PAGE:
# Proof: Is there a line in the xy plane that goes through only rational coordinates?

Question: Is there a line in the XY plane that has all rational coordinates. Prove your answer.

Idea: There is most certainly not. I believe it can be shown that between any 2 rational points that there is at least one irrational coordinate. Therefore, there can not be a line that contains only rational points. The issue is that I am not sure how to show this. Any ideas? I am also open to any other ideas of how to do this. Thanks.

Note: this is for an intro to proofs study guide. So, I would prefer not to use advanced theorems.

• How do you define a line? – user223391 Dec 12 '15 at 18:53
• If you have covered cardinalities, then the following simple argument suggests itself. A line has uncountably many points, but there are only countably many points with rational coordinates on the entire plane! – Jyrki Lahtonen Dec 12 '15 at 18:56
• @JyrkiLahtonen We have. That is a very good argument. – Alex Dec 12 '15 at 18:59

Two proofs.

First one based on cardinality. A line has the cardinality of the continuum like $\mathbb R$, while $\mathbb Q$ is countable.

Second one. A line has an equation $ax+by+c=0$ with $(a,b) \neq (0,0)$. If $a \neq 0$ then $(-\frac{b \pi +c}{a},\pi)$ belongs to the line and the second coordinate of that point is not rational. While if $a=0$, $(\pi,-\frac{c}{b})$ belongs to the line (thanks to immibis comment).

• (and if $a = 0$ then ($\pi$, $-\frac cb$) belongs to the line) – user253751 Dec 13 '15 at 4:17
• So many good answers, but i think i like this one the best. – Alex Dec 13 '15 at 23:50
• What about only irrational coordinates? – Sigur May 21 at 17:05

Unless the line is vertical you could always pick an irrational $x$ (and consider the point $(x,y)$, on the line, which does not have all rational coordinates, regardless of whether $y$ happens to be rational or irrational). If the line is vertical, then you could pick any irrational $y$ and consider the point $(x,y)$. Assuming you work with straight lines. (Also, assuming you know that irrational numbers exist, e.g. $\sqrt{2}$, as from other comments and answers this seems to be part of your question. So, again, stated differently, if the line is not vertical then $(\sqrt{2},y)$ is on the line for some $y$ and $\sqrt{2}$ is irrational. If the line is vertical, then $(x,\sqrt{2})$ is on the line for some (unique) $x$, and this time the second coordinate is $\sqrt{2}$, irrational. It is also true that there are infinitely many points like that on the line, e.g. using $\frac pq\sqrt{2}$ or $\frac pq\pi$ and $\frac pq e$ in place of $\sqrt2$, they are all irrational whenever $\frac pq$ is rational, and many more, they form a dense set and you seem to make a comment related to that, but for the purposes of answering your question, just one point with (at least) one irrational coordinate suffices.)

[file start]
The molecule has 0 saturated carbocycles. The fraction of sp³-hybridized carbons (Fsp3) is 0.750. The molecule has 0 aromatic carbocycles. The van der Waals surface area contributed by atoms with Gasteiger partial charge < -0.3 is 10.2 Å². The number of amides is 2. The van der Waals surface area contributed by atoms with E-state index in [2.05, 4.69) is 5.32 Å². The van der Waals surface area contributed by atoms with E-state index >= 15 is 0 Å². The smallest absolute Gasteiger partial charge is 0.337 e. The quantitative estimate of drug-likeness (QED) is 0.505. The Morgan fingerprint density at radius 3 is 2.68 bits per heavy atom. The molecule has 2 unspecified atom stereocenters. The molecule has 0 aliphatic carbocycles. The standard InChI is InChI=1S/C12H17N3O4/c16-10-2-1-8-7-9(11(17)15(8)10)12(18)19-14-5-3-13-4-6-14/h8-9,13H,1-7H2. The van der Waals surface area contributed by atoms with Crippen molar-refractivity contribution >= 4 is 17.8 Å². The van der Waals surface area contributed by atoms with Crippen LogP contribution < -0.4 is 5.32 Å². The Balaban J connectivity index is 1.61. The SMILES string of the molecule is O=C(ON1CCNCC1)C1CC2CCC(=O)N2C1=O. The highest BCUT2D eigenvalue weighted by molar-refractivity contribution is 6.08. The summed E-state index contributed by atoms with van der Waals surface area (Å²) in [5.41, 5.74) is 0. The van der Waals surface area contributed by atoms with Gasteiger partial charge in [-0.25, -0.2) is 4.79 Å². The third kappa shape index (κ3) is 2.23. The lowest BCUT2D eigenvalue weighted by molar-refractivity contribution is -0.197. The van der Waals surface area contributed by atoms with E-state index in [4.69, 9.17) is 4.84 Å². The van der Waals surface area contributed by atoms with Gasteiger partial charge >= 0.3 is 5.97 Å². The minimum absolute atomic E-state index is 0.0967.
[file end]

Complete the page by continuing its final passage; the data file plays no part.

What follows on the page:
• Indeed. Every line has all the coordinates. This is basically asking for a proof for the existence of real numbers which are not rational, just formulating the question in an obscure way. – Tgr Dec 12 '15 at 23:29
• @Tgr you are right, I sensed that in the discussion (in other comments and answers) eventually, though it seems hard to understand that someone would not immediately think of say $\sqrt{2}$ which is known to be irrational since at least the time of the Pythagoreans. As you note, just one irrational would suffice (even if the OP seems to also hint about the density of the irrationals). – Mirko Dec 12 '15 at 23:37

By a line, I take it to mean a the set of points satisfying $y=mx+b$.

If $b$ is irrational then let $x=0$. Assume $b$ is rational. If $m$ is irrational let $x=1$. Assume $m$ is rational. Let $x$ be your favorite irrational number.

Well no.

We can nitpick. Is it assumed your plane is the usual two dimension $\mathbb R \times \mathbb R$ plane? We can argue that if your "universe" is just the rational numbers then $\mathbb Q \times \mathbb Q$ is also a plane but this "universe" is defined to only have rationals so lines will only have rational coordinates.

But that's me being pedantic and trying to intimidate.

If your "universe" is the real numbers then:

In general a line has the formula $y = mx + b$ (there is one type of exception). And we know irrational numbers exists. So for an irrational $z$ the point $(z, mz + b)$ exist and this is not a rational coordinate as $z$ is not rational.

The exception is vertical lines. These are of the form $x = c$. But these lines pass through every value of $y$. (Actually, all non-horizontal lines pass through all values of $y$ too. Vertical lines pass through all $y$, horizontal lines pass through all $x$, and all other lines pass through all $x$ and all $y$). So this will have the point $(c, z)$ which is not a rational coordinate.

• hmm, does $\sqrt2$ exist? Yes, if you think of it as the length of the hypotenuse, no if you think of it as a Dedekind cut and are unwilling to work with infinite sets or rationals. Perhaps there are only rational numbers after all (and only those that are small enough to fit inside our computers :) – Mirko Dec 13 '15 at 0:59
• If irrationals do not exist than we are not in R x R and all bets are off. – fleablood Dec 13 '15 at 1:01
• the question does not specify $\mathbb R$, just says $XY$ plane, doesn't say what $X$ and $Y$ range over ... so it might be the rational plane after all :) – Mirko Dec 13 '15 at 1:04
• I did discuss that in my post. – fleablood Dec 13 '15 at 1:06